Materials and Methods

Participants

This study was undertaken as part of a research project toward the comprehensive understanding of risk factors for vehicle crashes in elderly drivers in Kagawa prefecture. A total of 48 community-dwelling elderly individuals participated in this project for financial compensation. All participants gave their written informed consent, and the institutional ethics committee of Toyota Central Research and Development Laboratories, Inc. approved the study protocol.

Among these, we selected 39 normal aging elderly participants (23 males and 16 females), aged 65–76 (69±3) years, based on the following neurological screening criteria: 24 or more on the Mini Mental Statement Examination and within normal limits for atrophy, ventricular dilation and white matter hyperintensities. The screening process was carefully conducted by an experienced neuroradiologist (one of the authors, NFH) in a formalized brain check-up system termed Brain Dock.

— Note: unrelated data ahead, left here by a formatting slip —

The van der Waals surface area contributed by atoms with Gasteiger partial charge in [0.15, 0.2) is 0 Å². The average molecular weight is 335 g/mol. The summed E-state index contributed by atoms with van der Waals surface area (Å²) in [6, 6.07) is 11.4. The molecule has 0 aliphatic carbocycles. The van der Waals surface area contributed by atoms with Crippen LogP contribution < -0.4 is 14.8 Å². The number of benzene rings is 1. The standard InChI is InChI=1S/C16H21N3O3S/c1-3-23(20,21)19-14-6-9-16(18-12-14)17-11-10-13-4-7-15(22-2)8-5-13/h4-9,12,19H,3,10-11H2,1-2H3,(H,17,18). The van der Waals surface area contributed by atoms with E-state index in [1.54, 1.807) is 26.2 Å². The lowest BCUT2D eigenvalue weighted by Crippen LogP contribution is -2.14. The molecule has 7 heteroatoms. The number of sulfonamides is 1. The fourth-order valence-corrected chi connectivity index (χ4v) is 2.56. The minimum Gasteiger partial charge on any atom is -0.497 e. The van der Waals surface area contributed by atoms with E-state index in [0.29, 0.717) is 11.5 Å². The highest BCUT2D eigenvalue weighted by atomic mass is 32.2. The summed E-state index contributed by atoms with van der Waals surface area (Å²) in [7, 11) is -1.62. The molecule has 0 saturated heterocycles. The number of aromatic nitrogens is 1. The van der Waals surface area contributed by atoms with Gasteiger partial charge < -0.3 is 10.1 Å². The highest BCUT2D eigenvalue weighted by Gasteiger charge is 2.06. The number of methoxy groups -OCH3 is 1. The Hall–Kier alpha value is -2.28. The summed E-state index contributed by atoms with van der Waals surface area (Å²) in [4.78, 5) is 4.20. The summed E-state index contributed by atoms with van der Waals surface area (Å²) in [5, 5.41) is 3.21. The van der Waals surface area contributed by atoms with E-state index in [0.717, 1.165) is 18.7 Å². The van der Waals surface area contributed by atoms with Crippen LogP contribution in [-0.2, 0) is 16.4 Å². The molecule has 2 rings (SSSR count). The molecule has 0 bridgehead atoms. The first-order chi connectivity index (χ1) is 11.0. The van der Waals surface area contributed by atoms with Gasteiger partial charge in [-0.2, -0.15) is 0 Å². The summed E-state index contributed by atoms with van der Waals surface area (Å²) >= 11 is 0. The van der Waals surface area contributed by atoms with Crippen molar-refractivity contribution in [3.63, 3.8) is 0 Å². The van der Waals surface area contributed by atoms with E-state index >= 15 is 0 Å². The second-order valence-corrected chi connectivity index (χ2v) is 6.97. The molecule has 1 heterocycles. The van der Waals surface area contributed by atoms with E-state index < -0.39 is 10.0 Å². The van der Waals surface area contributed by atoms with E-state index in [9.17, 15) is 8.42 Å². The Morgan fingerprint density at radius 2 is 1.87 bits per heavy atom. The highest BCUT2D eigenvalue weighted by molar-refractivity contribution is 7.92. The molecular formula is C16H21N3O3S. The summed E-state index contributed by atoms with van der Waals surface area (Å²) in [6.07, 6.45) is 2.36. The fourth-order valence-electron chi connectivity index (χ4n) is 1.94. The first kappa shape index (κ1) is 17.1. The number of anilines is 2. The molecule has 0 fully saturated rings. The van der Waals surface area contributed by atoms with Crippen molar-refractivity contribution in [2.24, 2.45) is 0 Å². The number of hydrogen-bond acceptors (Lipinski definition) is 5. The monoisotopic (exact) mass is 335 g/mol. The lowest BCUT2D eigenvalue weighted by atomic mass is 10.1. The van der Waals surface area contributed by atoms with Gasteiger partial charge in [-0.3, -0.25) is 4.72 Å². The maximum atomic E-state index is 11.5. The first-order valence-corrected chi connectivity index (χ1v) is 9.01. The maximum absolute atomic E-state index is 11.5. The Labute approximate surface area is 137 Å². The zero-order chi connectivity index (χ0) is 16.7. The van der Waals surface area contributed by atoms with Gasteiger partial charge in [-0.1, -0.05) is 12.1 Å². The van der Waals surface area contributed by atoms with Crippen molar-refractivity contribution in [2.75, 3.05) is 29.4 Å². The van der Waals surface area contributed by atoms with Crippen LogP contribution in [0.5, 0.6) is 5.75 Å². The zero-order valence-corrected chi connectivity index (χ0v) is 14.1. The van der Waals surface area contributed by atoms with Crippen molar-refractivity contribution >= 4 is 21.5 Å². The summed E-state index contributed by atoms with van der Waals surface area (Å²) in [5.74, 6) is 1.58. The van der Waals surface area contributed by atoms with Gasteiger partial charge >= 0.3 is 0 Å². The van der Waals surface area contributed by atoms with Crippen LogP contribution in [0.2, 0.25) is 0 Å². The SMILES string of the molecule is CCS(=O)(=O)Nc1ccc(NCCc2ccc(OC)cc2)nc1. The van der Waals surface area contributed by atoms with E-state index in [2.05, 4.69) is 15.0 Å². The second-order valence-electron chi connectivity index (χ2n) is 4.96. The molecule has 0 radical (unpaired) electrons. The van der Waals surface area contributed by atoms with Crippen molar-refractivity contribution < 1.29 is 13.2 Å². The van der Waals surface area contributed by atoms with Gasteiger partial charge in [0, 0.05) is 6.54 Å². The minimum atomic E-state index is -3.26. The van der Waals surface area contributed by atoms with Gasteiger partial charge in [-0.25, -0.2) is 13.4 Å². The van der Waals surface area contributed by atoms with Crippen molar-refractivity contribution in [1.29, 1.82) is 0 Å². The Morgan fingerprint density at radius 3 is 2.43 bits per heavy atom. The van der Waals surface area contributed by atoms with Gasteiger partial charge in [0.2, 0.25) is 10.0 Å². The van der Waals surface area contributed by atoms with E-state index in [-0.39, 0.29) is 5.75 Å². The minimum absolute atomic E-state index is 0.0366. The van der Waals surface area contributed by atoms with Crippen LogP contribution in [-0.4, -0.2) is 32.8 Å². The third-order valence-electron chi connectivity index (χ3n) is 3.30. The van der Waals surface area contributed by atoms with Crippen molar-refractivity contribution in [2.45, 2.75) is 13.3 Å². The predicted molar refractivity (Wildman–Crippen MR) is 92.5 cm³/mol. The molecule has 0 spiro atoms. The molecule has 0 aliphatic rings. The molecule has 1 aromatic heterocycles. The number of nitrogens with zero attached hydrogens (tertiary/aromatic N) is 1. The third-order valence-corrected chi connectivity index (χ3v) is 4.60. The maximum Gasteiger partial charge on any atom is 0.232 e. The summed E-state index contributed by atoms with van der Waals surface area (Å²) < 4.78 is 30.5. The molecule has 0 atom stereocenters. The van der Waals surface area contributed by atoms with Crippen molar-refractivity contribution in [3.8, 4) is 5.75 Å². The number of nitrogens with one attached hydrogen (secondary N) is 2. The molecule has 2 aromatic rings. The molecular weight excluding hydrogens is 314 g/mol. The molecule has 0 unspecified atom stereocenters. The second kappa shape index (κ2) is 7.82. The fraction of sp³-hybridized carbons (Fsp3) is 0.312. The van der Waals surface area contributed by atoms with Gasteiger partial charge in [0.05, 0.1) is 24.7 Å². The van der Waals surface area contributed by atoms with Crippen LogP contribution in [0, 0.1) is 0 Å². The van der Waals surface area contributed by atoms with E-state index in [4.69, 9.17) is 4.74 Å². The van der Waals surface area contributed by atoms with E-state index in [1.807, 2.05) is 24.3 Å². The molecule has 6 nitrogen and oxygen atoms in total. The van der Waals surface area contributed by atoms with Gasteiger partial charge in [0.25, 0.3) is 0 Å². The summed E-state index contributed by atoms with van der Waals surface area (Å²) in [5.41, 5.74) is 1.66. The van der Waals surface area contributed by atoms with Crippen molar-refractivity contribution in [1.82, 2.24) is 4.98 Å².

Questionnaires

Executive function capacity was assessed using the ECS, which was originally a subscale of the Adult Temperament Questionnaire [22]. The ECS consists of 35 self-reported items (e.g., “It's often hard for me to alternate between two different tasks”) that are rated on a four-point scale (1: very false; 2: somewhat false; 3: somewhat true; and 4: very true). The total score for the 35 items was normalized by dividing by the total possible score of 140 points (for simplicity) and was used as an index of executive function capacity. Because participants in the present study were all Japanese, we employed the Japanese-translated version of the ECS, which has been demonstrated to have adequate internal reliability and high test-retest reliability [25].